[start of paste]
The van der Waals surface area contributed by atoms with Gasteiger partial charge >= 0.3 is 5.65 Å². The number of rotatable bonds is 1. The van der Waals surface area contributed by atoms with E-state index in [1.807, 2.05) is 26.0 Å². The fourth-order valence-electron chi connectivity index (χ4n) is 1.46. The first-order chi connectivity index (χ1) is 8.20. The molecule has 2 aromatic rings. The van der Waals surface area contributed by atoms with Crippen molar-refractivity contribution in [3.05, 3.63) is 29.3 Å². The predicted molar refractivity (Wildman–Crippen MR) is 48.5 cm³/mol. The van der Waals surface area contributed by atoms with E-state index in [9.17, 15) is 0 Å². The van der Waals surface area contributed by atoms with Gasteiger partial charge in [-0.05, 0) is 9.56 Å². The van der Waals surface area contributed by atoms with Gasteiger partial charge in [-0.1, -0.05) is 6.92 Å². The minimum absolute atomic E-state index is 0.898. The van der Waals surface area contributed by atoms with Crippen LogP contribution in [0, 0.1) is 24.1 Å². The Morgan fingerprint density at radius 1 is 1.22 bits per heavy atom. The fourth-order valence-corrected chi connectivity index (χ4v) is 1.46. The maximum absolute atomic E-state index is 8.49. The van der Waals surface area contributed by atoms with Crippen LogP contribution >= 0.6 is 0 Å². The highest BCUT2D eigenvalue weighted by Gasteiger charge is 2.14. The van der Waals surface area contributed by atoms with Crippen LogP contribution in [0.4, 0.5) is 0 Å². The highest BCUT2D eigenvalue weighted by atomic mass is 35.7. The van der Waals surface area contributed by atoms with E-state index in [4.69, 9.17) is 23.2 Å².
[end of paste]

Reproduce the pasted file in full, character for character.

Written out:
The van der Waals surface area contributed by atoms with Gasteiger partial charge >= 0.3 is 5.65 Å². The number of rotatable bonds is 1. The van der Waals surface area contributed by atoms with E-state index in [1.807, 2.05) is 26.0 Å². The fourth-order valence-electron chi connectivity index (χ4n) is 1.46. The first-order chi connectivity index (χ1) is 8.20. The molecule has 2 aromatic rings. The van der Waals surface area contributed by atoms with Crippen molar-refractivity contribution in [3.05, 3.63) is 29.3 Å². The predicted molar refractivity (Wildman–Crippen MR) is 48.5 cm³/mol. The van der Waals surface area contributed by atoms with E-state index in [9.17, 15) is 0 Å². The van der Waals surface area contributed by atoms with Gasteiger partial charge in [-0.05, 0) is 9.56 Å². The van der Waals surface area contributed by atoms with Gasteiger partial charge in [-0.1, -0.05) is 6.92 Å². The minimum absolute atomic E-state index is 0.898. The van der Waals surface area contributed by atoms with Crippen LogP contribution in [0, 0.1) is 24.1 Å². The Morgan fingerprint density at radius 1 is 1.22 bits per heavy atom. The fourth-order valence-corrected chi connectivity index (χ4v) is 1.46. The maximum absolute atomic E-state index is 8.49. The van der Waals surface area contributed by atoms with Crippen LogP contribution >= 0.6 is 0 Å². The highest BCUT2D eigenvalue weighted by Gasteiger charge is 2.14. The van der Waals surface area contributed by atoms with Crippen LogP contribution in [0.4, 0.5) is 0 Å². The highest BCUT2D eigenvalue weighted by atomic mass is 35.7. The van der Waals surface area contributed by atoms with E-state index in [4.69, 9.17) is 23.2 Å².